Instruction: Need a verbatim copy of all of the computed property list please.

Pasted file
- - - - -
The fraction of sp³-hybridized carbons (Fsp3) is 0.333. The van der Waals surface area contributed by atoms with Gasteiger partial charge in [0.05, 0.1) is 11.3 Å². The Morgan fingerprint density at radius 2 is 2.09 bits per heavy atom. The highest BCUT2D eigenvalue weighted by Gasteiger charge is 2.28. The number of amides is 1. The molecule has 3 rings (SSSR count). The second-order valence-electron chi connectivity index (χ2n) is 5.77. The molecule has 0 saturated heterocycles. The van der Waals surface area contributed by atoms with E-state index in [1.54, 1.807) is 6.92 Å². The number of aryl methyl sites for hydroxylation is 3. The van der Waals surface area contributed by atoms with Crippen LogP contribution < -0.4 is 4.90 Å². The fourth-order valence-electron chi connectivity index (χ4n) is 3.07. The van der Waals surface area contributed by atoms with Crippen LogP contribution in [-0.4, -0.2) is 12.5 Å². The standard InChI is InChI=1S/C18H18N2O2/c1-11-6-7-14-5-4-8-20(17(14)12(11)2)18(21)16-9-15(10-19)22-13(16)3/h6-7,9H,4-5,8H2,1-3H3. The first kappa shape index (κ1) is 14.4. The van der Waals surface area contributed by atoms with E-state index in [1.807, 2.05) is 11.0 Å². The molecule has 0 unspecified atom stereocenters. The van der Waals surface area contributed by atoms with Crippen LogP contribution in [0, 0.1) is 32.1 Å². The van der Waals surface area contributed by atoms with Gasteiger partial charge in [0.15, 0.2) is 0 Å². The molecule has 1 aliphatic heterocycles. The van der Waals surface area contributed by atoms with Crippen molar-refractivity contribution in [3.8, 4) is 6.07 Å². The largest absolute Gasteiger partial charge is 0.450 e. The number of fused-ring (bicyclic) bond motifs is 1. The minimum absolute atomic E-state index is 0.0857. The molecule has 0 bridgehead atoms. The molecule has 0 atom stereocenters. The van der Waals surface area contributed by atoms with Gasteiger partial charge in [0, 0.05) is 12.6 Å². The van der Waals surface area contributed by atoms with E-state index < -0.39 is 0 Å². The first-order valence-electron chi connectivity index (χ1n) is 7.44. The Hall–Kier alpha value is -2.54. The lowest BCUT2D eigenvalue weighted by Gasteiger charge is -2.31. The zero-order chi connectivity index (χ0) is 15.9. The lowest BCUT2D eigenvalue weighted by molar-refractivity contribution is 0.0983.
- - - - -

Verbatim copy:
The fraction of sp³-hybridized carbons (Fsp3) is 0.333. The van der Waals surface area contributed by atoms with Gasteiger partial charge in [0.05, 0.1) is 11.3 Å². The Morgan fingerprint density at radius 2 is 2.09 bits per heavy atom. The highest BCUT2D eigenvalue weighted by Gasteiger charge is 2.28. The number of amides is 1. The molecule has 3 rings (SSSR count). The second-order valence-electron chi connectivity index (χ2n) is 5.77. The molecule has 0 saturated heterocycles. The van der Waals surface area contributed by atoms with E-state index in [1.54, 1.807) is 6.92 Å². The number of aryl methyl sites for hydroxylation is 3. The van der Waals surface area contributed by atoms with Crippen LogP contribution < -0.4 is 4.90 Å². The fourth-order valence-electron chi connectivity index (χ4n) is 3.07. The van der Waals surface area contributed by atoms with Crippen LogP contribution in [-0.4, -0.2) is 12.5 Å². The standard InChI is InChI=1S/C18H18N2O2/c1-11-6-7-14-5-4-8-20(17(14)12(11)2)18(21)16-9-15(10-19)22-13(16)3/h6-7,9H,4-5,8H2,1-3H3. The first kappa shape index (κ1) is 14.4. The van der Waals surface area contributed by atoms with E-state index in [1.807, 2.05) is 11.0 Å². The molecule has 0 unspecified atom stereocenters. The van der Waals surface area contributed by atoms with Crippen LogP contribution in [0, 0.1) is 32.1 Å². The van der Waals surface area contributed by atoms with Gasteiger partial charge in [0.15, 0.2) is 0 Å². The molecule has 1 aliphatic heterocycles. The van der Waals surface area contributed by atoms with Crippen molar-refractivity contribution in [3.8, 4) is 6.07 Å². The largest absolute Gasteiger partial charge is 0.450 e. The number of fused-ring (bicyclic) bond motifs is 1. The minimum absolute atomic E-state index is 0.0857. The molecule has 0 bridgehead atoms. The molecule has 0 atom stereocenters. The van der Waals surface area contributed by atoms with Gasteiger partial charge in [0, 0.05) is 12.6 Å². The van der Waals surface area contributed by atoms with E-state index < -0.39 is 0 Å². The first-order valence-electron chi connectivity index (χ1n) is 7.44. The Hall–Kier alpha value is -2.54. The lowest BCUT2D eigenvalue weighted by Gasteiger charge is -2.31. The zero-order chi connectivity index (χ0) is 15.9. The lowest BCUT2D eigenvalue weighted by molar-refractivity contribution is 0.0983.